Planting introduced crops in the wild, possibly as a means with their attendant insect species and pollen, as pest control or remediation (e.g. to rid soils of toxic industrial residues), can bestow benefits, but the practice requires great care in preparation and monitoring.
Proposal R, page 31
Proposal S, page 32
Proposal T, page 34
Proposal U, page 35
Proposal V, page 36
Agreed. But see our comments of Proposal Q
Proposal W, page 37
Agreed, but opportunities for consultation with appropriate local representatives should be indicated.
Proposal X, page 38
Agreed; our earlier comments on compulsory access are relevant.
Proposal Y, page 41
Agreed; our earlier comments on hybrids and climate change, with environmental and genetic connotations, are relevant.
Proposal Z, page 43
Agreed. We think other legislation is in train to extend the list of injurious, weeds and the powers for further additions. The Weeds Act seems a suitable instrument for a comprehensive list. Some regional allowances must be entertained, taking account of soil characteristic (e.g. podzolic or calcareous). Hogweed and knotweed are obvious inclusions in any such lists, which should include clones and reintroduced native plants (we believe rhododendrons are an example), for which selective exclusions may be apt. Volunteers such as wild oats, brassicas, and solanaceous weeds (such as deadly nightshade) are annoyances when they spread in farming land and perpetuate further annoyances ( e.g. of eelworm), but their injuriousness may not rank them as serious or persistent enough for inclusion in the proscribed list.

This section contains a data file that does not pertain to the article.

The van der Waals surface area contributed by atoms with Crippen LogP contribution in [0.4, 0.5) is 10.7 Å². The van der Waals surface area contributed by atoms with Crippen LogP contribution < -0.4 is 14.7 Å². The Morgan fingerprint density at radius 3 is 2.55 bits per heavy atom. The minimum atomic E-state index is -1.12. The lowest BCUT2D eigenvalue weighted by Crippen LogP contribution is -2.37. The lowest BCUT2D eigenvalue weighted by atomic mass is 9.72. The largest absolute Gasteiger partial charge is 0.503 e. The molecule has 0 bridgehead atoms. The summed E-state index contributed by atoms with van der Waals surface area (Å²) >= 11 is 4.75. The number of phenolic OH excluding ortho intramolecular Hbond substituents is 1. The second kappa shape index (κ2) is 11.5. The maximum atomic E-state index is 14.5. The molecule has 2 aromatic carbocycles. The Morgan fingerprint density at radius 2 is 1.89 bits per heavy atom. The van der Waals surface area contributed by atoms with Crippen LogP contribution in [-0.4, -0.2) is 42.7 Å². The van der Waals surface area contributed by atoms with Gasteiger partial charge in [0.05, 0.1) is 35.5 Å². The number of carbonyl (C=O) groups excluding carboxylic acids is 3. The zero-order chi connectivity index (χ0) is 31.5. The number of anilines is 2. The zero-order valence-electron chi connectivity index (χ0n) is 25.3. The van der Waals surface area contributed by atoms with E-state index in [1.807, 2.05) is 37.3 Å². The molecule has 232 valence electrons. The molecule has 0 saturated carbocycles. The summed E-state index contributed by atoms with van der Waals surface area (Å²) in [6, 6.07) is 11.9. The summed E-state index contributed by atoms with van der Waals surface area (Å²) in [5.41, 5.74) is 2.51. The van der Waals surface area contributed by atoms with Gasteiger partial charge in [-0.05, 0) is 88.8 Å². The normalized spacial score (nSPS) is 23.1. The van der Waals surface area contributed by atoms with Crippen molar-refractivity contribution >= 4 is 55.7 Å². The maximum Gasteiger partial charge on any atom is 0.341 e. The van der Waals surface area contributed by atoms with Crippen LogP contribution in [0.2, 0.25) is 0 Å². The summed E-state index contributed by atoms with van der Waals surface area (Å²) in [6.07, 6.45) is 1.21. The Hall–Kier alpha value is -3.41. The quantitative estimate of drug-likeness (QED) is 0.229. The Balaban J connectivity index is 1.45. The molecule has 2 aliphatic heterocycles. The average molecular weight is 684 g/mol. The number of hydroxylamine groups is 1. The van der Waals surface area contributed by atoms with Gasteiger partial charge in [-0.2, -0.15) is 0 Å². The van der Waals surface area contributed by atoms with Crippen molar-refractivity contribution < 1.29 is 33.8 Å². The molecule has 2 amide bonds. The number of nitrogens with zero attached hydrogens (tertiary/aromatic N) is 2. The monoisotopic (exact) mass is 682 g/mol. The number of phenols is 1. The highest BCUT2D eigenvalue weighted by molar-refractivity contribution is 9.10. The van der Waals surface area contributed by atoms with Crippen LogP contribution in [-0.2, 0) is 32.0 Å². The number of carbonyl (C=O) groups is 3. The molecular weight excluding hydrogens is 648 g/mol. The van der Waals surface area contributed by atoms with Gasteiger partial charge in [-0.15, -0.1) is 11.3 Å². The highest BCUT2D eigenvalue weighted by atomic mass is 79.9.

Proposal AA, page 44
The black rat, and its commensals was a non-native hitch-hiker requiring action in the past, as a result of which it has been replaced in town and country by the (presumably native) brown rat, which has developed prodigious resistance to poisoning. Translocation can work in many ways and is of special consequence in the transmission and evolution of zoonotic micro-organisms and vectors involved in threats of tick-borne disease. Within the UK movements of livestock, which are translocations known variously as transhumance or agistment, carry commensals. Seasonal agistments of sheep are associated with such transfer (i.e. from less favored uplands to lowland areas). Foot-and-mouth epidemics and potential problems with rabies illustrate challenges of culling and immunization that may include wildlife. Subsequent restocking requires special veterinary monitoring. The Colorado beetle is an insect traveler of note.